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We say that a metric space $M$ is totally bounded if for every $\epsilon>0$, there exist $x_1,\ldots,x_n\in M$ such that $M=B_\epsilon(x_1)\cup\ldots\cup B_\epsilon(x_n)$.

Prove that if $M$ is a totally bounded metric space, then $M$ is bounded. Given an example to show that the converse is false.

The "prove" part is routine. Given points $a,b$, suppose $a$ is in the ball of $x_i$ and $y$ is in the ball of $x_j$. Then $d(a,b)\le d(a,x_i)+d(x_i,x_j)+d(x_j,b)<\epsilon+d(x_i,x_j)+\epsilon$. Since there are only finitely many values of $d(x_i,x_j)$, we are done.

For the "example" part, the space must be bounded, but somehow there exists $\epsilon$ such that the space cannot be covered with finitely many balls of radius $\epsilon$. I can't think of what that space should look like... things like $[a,b]$, open ball, etc. are totally bounded.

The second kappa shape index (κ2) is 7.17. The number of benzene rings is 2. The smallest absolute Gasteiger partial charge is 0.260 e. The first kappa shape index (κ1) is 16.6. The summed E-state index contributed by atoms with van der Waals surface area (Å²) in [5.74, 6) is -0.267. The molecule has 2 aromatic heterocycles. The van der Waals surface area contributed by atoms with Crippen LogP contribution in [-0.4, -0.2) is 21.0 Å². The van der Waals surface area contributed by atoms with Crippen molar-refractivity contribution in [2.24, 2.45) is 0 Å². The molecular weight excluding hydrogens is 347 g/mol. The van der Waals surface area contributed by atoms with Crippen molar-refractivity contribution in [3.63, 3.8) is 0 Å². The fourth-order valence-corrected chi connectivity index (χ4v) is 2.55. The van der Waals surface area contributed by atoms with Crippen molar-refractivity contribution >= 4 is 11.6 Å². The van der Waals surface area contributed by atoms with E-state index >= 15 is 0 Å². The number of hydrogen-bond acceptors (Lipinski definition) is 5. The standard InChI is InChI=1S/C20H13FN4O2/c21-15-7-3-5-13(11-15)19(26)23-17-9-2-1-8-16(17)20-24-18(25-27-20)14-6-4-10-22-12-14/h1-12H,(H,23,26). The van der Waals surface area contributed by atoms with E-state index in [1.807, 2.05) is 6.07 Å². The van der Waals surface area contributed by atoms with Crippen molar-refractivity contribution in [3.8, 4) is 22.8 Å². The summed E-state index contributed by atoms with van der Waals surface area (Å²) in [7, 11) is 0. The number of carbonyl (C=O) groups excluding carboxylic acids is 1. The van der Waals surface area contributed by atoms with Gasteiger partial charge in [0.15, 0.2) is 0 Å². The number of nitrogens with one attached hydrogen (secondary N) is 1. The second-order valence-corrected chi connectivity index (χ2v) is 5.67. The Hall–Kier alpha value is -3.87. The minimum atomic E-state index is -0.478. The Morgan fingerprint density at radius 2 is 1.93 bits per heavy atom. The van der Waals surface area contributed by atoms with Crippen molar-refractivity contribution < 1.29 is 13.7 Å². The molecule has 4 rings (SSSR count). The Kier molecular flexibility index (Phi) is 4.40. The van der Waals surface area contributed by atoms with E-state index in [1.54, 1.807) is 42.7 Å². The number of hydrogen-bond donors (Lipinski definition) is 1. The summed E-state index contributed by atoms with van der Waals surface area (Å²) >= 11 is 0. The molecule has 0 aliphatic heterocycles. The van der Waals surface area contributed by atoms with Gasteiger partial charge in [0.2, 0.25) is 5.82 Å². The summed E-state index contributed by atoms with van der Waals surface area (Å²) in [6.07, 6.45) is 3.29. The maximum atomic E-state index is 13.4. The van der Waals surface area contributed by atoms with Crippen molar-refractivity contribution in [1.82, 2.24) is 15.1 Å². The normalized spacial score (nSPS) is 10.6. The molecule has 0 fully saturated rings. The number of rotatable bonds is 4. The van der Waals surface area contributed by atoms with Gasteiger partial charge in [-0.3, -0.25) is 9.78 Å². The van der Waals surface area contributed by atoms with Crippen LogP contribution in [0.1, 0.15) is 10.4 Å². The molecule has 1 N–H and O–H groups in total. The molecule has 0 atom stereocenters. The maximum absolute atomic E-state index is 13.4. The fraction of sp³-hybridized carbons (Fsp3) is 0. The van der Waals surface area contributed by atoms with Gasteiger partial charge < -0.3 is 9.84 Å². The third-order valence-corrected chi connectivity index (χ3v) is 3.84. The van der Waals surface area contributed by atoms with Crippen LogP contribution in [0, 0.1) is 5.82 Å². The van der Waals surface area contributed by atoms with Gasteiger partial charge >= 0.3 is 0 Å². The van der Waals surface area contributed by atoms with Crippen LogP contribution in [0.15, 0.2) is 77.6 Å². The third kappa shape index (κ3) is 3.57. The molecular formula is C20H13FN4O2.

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Hint: Consider an infinite set in the discrete metric. (Every point is at distance $1$ to every other point.)

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Consider the set of real numbers $\mathbb{R}$ with the discrete metric defined as

$$ d(x,y)= \begin{cases} 1,&\quad x\ne y \\ 0,&\quad x=y \end{cases}. $$

Then every open ball with this metric is

$$B_{\mathbb{R}}(x,r)= \{y\,|\,y\in\mathbb{R}\,\land d(x,y)<r\}= \begin{cases} \{x\},& \quad r\leq 1 \\ \mathbb{R},& \quad r>1 \end{cases}. $$ Accordingly, every subset of $\mathbb{R}$ is closed, open and bounded with the discrete metric, including the $\mathbb{R}$ itself! But clearly $\mathbb{R}$ is not totally bounded for if we choose $\epsilon = \frac{1}{2}$ then there won't be any finite covering for it!

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